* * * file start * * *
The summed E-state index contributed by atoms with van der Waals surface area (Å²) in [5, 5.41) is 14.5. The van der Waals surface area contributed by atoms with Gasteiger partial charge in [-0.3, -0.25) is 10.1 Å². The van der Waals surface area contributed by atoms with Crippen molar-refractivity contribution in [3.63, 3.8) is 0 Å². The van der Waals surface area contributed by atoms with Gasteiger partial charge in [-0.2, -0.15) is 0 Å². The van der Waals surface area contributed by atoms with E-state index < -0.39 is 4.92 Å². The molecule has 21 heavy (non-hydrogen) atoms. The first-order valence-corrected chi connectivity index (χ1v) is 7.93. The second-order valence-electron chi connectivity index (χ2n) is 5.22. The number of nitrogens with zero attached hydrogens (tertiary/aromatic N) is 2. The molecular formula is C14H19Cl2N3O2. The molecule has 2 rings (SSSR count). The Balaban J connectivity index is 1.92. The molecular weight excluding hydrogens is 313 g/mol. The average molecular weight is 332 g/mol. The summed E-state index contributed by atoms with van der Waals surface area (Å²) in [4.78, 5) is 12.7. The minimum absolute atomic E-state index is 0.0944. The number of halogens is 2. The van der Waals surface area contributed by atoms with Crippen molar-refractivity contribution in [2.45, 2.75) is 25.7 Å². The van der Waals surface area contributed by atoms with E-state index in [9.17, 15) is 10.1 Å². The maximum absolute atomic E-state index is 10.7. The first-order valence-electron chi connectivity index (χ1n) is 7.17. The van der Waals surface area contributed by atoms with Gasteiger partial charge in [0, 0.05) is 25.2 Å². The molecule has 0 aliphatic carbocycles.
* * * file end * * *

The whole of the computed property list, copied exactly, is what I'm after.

The summed E-state index contributed by atoms with van der Waals surface area (Å²) in [5, 5.41) is 14.5. The van der Waals surface area contributed by atoms with Gasteiger partial charge in [-0.3, -0.25) is 10.1 Å². The van der Waals surface area contributed by atoms with Crippen molar-refractivity contribution in [3.63, 3.8) is 0 Å². The van der Waals surface area contributed by atoms with Gasteiger partial charge in [-0.2, -0.15) is 0 Å². The van der Waals surface area contributed by atoms with E-state index < -0.39 is 4.92 Å². The molecule has 21 heavy (non-hydrogen) atoms. The first-order valence-corrected chi connectivity index (χ1v) is 7.93. The second-order valence-electron chi connectivity index (χ2n) is 5.22. The number of nitrogens with zero attached hydrogens (tertiary/aromatic N) is 2. The molecular formula is C14H19Cl2N3O2. The molecule has 2 rings (SSSR count). The Balaban J connectivity index is 1.92. The molecular weight excluding hydrogens is 313 g/mol. The average molecular weight is 332 g/mol. The summed E-state index contributed by atoms with van der Waals surface area (Å²) in [4.78, 5) is 12.7. The minimum absolute atomic E-state index is 0.0944. The number of halogens is 2. The van der Waals surface area contributed by atoms with Crippen molar-refractivity contribution in [2.45, 2.75) is 25.7 Å². The van der Waals surface area contributed by atoms with E-state index in [9.17, 15) is 10.1 Å². The maximum absolute atomic E-state index is 10.7. The first-order valence-electron chi connectivity index (χ1n) is 7.17. The van der Waals surface area contributed by atoms with Gasteiger partial charge in [0, 0.05) is 25.2 Å². The molecule has 0 aliphatic carbocycles.